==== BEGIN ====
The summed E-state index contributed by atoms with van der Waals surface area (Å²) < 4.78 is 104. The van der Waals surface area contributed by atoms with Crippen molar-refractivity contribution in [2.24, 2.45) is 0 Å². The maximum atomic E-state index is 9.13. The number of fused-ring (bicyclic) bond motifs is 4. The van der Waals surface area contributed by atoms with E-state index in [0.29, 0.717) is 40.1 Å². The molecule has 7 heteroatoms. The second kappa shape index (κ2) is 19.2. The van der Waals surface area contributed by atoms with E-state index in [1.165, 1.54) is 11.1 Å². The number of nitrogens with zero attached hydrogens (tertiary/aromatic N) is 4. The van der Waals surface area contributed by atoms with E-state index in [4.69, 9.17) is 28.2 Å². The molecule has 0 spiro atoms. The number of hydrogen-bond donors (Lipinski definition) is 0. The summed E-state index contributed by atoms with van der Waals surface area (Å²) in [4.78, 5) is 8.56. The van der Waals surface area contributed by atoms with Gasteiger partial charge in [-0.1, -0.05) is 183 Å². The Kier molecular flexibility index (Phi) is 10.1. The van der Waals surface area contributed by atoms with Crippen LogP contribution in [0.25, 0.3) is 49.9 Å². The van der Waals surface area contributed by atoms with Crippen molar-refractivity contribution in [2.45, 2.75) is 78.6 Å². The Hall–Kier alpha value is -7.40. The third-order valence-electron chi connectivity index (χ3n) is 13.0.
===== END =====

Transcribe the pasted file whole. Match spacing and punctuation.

The summed E-state index contributed by atoms with van der Waals surface area (Å²) < 4.78 is 104. The van der Waals surface area contributed by atoms with Crippen molar-refractivity contribution in [2.24, 2.45) is 0 Å². The maximum atomic E-state index is 9.13. The number of fused-ring (bicyclic) bond motifs is 4. The van der Waals surface area contributed by atoms with E-state index in [0.29, 0.717) is 40.1 Å². The molecule has 7 heteroatoms. The second kappa shape index (κ2) is 19.2. The van der Waals surface area contributed by atoms with E-state index in [1.165, 1.54) is 11.1 Å². The number of nitrogens with zero attached hydrogens (tertiary/aromatic N) is 4. The van der Waals surface area contributed by atoms with E-state index in [4.69, 9.17) is 28.2 Å². The molecule has 0 spiro atoms. The number of hydrogen-bond donors (Lipinski definition) is 0. The summed E-state index contributed by atoms with van der Waals surface area (Å²) in [4.78, 5) is 8.56. The van der Waals surface area contributed by atoms with Gasteiger partial charge in [-0.1, -0.05) is 183 Å². The Kier molecular flexibility index (Phi) is 10.1. The van der Waals surface area contributed by atoms with Crippen LogP contribution in [0.25, 0.3) is 49.9 Å². The van der Waals surface area contributed by atoms with Crippen molar-refractivity contribution in [2.45, 2.75) is 78.6 Å². The Hall–Kier alpha value is -7.40. The third-order valence-electron chi connectivity index (χ3n) is 13.0.